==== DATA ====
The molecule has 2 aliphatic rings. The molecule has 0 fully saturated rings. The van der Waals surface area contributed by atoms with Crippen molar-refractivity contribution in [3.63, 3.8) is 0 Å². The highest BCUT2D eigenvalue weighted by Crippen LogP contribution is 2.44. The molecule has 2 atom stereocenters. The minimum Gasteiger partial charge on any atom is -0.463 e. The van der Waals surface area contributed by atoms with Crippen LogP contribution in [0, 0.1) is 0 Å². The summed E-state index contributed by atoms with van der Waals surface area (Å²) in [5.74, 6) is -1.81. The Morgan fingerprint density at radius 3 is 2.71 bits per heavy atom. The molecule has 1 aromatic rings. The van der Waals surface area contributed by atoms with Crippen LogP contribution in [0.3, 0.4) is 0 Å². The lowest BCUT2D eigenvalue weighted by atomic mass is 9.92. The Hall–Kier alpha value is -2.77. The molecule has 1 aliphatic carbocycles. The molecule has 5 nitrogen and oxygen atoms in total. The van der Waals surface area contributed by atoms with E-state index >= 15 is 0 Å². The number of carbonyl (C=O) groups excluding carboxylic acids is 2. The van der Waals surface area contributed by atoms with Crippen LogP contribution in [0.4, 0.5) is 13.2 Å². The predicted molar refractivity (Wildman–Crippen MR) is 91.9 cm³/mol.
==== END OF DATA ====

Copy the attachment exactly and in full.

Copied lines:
The molecule has 2 aliphatic rings. The molecule has 0 fully saturated rings. The van der Waals surface area contributed by atoms with Crippen molar-refractivity contribution in [3.63, 3.8) is 0 Å². The highest BCUT2D eigenvalue weighted by Crippen LogP contribution is 2.44. The molecule has 2 atom stereocenters. The minimum Gasteiger partial charge on any atom is -0.463 e. The van der Waals surface area contributed by atoms with Crippen LogP contribution in [0, 0.1) is 0 Å². The summed E-state index contributed by atoms with van der Waals surface area (Å²) in [5.74, 6) is -1.81. The Morgan fingerprint density at radius 3 is 2.71 bits per heavy atom. The molecule has 1 aromatic rings. The van der Waals surface area contributed by atoms with Crippen LogP contribution in [0.3, 0.4) is 0 Å². The lowest BCUT2D eigenvalue weighted by atomic mass is 9.92. The Hall–Kier alpha value is -2.77. The molecule has 1 aliphatic carbocycles. The molecule has 5 nitrogen and oxygen atoms in total. The van der Waals surface area contributed by atoms with E-state index >= 15 is 0 Å². The number of carbonyl (C=O) groups excluding carboxylic acids is 2. The van der Waals surface area contributed by atoms with Crippen LogP contribution in [0.4, 0.5) is 13.2 Å². The predicted molar refractivity (Wildman–Crippen MR) is 91.9 cm³/mol.